Belarusian military industry may receive investments from UAE
Lukashenka’s visit to the UAE aimed to ‘translate’ friendly political relations between Belarus and the UAE into bilateral financial cooperation, especially in the military-technical field. As a result, the UAE could become a direct capital investor to the Belarusian military-industrial complex enterprises and could start producing military products developed in Belarus.
From October 30th to November 5th, 2016, President Lukashenka visited main Belarusian partner-states in the Persian Gulf, Qatar and the UAE. In Doha, the parties negotiated political and trade-economic relations, while in the United Arab Emirates, the subject of negotiations was much broader.
Interestingly, Lukashenka did not meet the UAE President, however, held talks with all major law enforcement agencies, including, UAE Interior Minister Sheikh Seif Bin Zayed Al Nahyan; Crown Prince of Abu Dhabi, Deputy Supreme Commander of the UAE Armed Forces Sheikh Mohammed bin Zayed Al Nahyan; and UAE Defence Minister, Ruler of Dubai, Sheikh Mohammed bin Rashid Al Maktoum. Among other issues, the parties discussed the military-technical cooperation.
The UAE is a long time consumer of the Belarusian military industry production. Belarus exported automotive vehicles, weapons guidance systems, and optics to the Emirates. In recent years, the UAE actively developed own production of unmanned aircraft and light wheeled armoured vehicles. However, they lacked the necessary scientific and engineering base to organise the full production cycle from designing to manufacturing such products. Belarus has such a base and thanks to positive political relations between the two states could become a comfortable partner for the Emirates.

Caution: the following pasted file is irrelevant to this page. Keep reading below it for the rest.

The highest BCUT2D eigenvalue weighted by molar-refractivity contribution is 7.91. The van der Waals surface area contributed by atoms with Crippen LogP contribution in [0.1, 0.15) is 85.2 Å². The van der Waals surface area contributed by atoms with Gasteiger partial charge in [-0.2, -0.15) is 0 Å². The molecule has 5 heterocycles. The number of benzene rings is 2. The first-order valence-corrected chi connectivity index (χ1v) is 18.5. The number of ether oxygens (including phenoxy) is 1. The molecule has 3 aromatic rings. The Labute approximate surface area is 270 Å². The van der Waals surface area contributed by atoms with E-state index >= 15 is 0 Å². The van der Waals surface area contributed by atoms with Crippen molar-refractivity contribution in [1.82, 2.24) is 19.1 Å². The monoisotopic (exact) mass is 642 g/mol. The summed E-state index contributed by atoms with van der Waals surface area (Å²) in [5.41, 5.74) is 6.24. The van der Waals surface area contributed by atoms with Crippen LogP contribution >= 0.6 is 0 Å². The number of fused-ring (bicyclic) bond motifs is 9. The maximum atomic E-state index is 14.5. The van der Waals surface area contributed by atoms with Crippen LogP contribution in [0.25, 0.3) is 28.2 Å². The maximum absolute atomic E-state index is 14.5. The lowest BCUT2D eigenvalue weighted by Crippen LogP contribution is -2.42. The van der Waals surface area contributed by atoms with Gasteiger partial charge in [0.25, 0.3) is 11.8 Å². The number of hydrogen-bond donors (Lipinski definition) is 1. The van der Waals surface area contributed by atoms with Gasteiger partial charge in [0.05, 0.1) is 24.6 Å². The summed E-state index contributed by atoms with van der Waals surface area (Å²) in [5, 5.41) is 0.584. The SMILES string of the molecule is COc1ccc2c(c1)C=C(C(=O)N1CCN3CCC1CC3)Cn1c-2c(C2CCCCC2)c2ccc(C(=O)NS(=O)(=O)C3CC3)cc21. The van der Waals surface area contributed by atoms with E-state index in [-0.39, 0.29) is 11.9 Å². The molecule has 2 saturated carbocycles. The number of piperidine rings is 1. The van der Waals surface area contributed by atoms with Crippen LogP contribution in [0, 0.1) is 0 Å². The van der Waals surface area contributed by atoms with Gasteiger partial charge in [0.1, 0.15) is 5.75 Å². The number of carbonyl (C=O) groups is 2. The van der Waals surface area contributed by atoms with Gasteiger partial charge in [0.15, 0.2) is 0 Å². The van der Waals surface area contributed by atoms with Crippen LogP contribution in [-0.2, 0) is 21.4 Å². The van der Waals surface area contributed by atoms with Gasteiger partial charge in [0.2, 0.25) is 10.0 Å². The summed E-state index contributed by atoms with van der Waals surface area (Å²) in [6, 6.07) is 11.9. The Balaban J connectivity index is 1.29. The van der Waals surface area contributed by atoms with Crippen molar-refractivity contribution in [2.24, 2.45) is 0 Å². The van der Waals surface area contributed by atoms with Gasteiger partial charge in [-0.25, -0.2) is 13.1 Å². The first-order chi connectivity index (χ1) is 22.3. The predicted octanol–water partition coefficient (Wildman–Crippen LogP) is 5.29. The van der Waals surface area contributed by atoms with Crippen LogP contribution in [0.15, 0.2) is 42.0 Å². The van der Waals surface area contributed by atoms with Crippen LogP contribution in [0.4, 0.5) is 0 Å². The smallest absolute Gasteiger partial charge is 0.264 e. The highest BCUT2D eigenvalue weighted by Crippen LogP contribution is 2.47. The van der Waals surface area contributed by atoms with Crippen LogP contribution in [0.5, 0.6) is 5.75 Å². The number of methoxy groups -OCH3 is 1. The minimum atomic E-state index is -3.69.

In recent years, the Belarusian authorities attempted to raise foreign investment for the domestic military-industrial complex from the friendly political regimes and the states with minimal geopolitical interests in the Eastern European region. As a result, the UAE could become a direct capital investor to Belarusian military-industrial complex enterprises and could start producing military products developed in Belarus. That said, the most beneficial for Belarus, would be raising additional funds for developing new defence technology/products, which could become new export items.
The Belarusian authorities regard the Catholic conference as yet another international event to promote Minsk as a global negotiating platform. Minsk’s proposal to organise a meeting between the Roman-Catholic Church and the Russian Orthodox Church is rather an image-making undertaking than a serious intention. However, the authorities could somewhat extend the opportunities for the Roman-Catholic Church in Belarus due to developing contacts with the Catholic world.
Minsk is attempting to lay out a mosaic from various international religious, political and sportive events to shape a positive image of Belarus for promoting the Helsinki 2.0 idea.
Belarus’ invitation to the head of the Holy See for a meeting with the Patriarch of the Russian Orthodox Church should be regarded as a continuation of her foreign policy efforts in shaping Minsk’s peacekeeping image and enhancing Belarus’ international weight. The Belarusian authorities are aware that their initiative is unlikely to find supporters among the leadership of the Russian Orthodox Church in Moscow. In Russia, isolationist sentiments prevail.
In addition, for domestic audiences, the authorities make up for the lack of tangible economic growth with demonstrations of growth in Minsk’s authority at international level through providing a platform for religious, sportive and other dialogues.